KitchenTigress: October 2011

Sambal Ikan Bilis (I)

The good news is, anchovy stocks have doubled because their predators – the type without legs – have declined sharply in numbers.

Hey, that calls for us – the predators with legs – to step up our efforts.

Eat more anchovies, people!

Pickled Green Papaya

When life gives you green papayas, pickle them! Pickling is a great way to add flavour. Green papayas are bland and tasteless but they become sour and spicy after they're pickled. They also have a lovely crunch.

Bubur Cha Cha

Bubur cha cha is a very colourful dessert found in Singapore and Malaysia. You get white coconut milk, orange and purple sweet potatoes, green and red tapioca jelly and grey yam all in one bowl. It may be served hot or cold, and is delicious either way.

Tips for making bubur cha cha:

Fried Wontons

Fried wontons are different from wontons in soup, apart from the fact that they're fried.

The filling for boiled wontons should have dried sole (大地鱼, aka 铁脯). The fish is toasted till brown, crisp and fragrant, then chopped into little bits.

Nyonya Belachan Fried Rice

Leftover rice is great for making fried rice.

But, contrary to popular opinion, freshly cooked rice is perfectly OK too. All you have to do is use a bit less water than usual. That makes the cooked rice harder and less sticky, as if it's been drying out overnight. If you can, steam the rice instead of boiling it in an electric rice-cooker. You'll get rice that's firmer and more chewy.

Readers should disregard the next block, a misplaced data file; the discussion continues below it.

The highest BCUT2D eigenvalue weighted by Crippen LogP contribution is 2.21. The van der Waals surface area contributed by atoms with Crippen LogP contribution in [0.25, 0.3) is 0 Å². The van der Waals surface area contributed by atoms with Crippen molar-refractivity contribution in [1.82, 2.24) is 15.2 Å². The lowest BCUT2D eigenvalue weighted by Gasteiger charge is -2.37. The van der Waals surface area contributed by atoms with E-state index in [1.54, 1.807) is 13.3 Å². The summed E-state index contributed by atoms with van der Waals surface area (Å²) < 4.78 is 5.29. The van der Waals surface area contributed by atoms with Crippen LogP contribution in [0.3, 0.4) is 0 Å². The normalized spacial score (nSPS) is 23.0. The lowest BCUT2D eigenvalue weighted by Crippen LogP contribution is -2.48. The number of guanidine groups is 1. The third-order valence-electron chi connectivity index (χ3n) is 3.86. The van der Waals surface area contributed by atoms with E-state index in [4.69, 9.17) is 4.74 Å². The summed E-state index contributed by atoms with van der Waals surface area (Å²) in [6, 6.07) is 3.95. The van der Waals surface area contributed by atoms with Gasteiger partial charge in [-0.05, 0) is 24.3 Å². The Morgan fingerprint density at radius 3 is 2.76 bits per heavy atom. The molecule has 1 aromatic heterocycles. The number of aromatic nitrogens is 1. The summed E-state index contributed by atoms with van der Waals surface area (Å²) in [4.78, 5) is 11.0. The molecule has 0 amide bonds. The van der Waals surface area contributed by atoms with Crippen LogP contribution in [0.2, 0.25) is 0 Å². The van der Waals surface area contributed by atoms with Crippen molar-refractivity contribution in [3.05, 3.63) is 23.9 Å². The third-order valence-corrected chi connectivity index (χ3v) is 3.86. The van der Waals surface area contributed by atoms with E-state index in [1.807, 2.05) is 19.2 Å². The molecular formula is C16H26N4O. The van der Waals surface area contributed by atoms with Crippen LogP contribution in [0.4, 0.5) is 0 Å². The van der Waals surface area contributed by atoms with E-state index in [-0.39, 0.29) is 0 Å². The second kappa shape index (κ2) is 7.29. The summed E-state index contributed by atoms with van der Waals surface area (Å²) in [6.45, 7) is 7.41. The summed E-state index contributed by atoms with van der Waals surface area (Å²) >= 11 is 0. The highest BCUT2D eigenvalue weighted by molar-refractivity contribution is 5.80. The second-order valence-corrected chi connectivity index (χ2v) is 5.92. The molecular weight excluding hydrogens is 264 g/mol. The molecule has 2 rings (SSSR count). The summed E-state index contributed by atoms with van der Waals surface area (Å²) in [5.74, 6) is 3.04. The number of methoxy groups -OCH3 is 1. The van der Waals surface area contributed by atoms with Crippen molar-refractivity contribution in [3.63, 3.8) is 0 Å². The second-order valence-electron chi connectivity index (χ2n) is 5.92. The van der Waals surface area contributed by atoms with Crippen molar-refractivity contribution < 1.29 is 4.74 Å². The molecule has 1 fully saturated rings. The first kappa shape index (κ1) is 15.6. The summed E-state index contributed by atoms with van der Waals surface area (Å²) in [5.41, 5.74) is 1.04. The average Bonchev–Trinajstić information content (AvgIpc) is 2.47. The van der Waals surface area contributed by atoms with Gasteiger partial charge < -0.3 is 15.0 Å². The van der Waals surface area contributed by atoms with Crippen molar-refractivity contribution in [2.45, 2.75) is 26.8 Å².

10-Minute Kaya (I)

toast sandwiched with kaya and butter
Making kaya the old way takes 2-3 hours of stirring.

I greatly admire patience, dedication and tenacity but sadly these are virtues I don't possess. So I make kaya the quick way, in 10 minutes.

What's the difference between quickie and longie kaya?

Buah Paya Masak Titek (Peppery Papaya Soup)

Buah paya masak titek is a Nyonya soup. It has strong umami flavours from prawns, papayas, salted fish and dried prawns. It also has a spicy kick from white peppercorns.

My soup is inspired by "The Best of Singapore Cooking" and "Cooking for the President".

The recipe from "The Best of Singapore Cooking" is too salty. It uses too much salted fish bones and dried prawns, in addition to salt and a chicken stock cube.

Ikan Tempera (Nyonya Sweet & Sour Fish)

Ikan Tempera is the Nyonya version of sweet & sour fish.

Anything fried and topped with a sweet & sour sauce is good, right?